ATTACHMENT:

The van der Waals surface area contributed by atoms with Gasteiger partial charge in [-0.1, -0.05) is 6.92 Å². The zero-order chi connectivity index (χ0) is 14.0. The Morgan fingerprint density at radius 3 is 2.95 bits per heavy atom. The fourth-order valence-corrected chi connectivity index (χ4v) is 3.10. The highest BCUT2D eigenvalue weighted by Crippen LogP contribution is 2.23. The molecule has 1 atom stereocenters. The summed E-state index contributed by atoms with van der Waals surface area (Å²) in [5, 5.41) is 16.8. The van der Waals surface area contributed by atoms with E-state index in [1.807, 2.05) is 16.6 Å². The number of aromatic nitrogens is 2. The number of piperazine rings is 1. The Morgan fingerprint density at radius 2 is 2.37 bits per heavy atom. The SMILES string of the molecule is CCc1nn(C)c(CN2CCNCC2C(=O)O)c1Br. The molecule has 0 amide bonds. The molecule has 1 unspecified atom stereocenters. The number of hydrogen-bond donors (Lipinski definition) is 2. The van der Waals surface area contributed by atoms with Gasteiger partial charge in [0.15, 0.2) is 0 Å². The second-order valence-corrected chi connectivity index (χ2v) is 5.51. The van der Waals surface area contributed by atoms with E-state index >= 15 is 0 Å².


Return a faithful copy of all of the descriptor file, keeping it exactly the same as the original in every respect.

The van der Waals surface area contributed by atoms with Gasteiger partial charge in [-0.1, -0.05) is 6.92 Å². The zero-order chi connectivity index (χ0) is 14.0. The Morgan fingerprint density at radius 3 is 2.95 bits per heavy atom. The fourth-order valence-corrected chi connectivity index (χ4v) is 3.10. The highest BCUT2D eigenvalue weighted by Crippen LogP contribution is 2.23. The molecule has 1 atom stereocenters. The summed E-state index contributed by atoms with van der Waals surface area (Å²) in [5, 5.41) is 16.8. The van der Waals surface area contributed by atoms with E-state index in [1.807, 2.05) is 16.6 Å². The number of aromatic nitrogens is 2. The number of piperazine rings is 1. The Morgan fingerprint density at radius 2 is 2.37 bits per heavy atom. The SMILES string of the molecule is CCc1nn(C)c(CN2CCNCC2C(=O)O)c1Br. The molecule has 0 amide bonds. The molecule has 1 unspecified atom stereocenters. The number of hydrogen-bond donors (Lipinski definition) is 2. The van der Waals surface area contributed by atoms with Gasteiger partial charge in [0.15, 0.2) is 0 Å². The second-order valence-corrected chi connectivity index (χ2v) is 5.51. The van der Waals surface area contributed by atoms with E-state index >= 15 is 0 Å².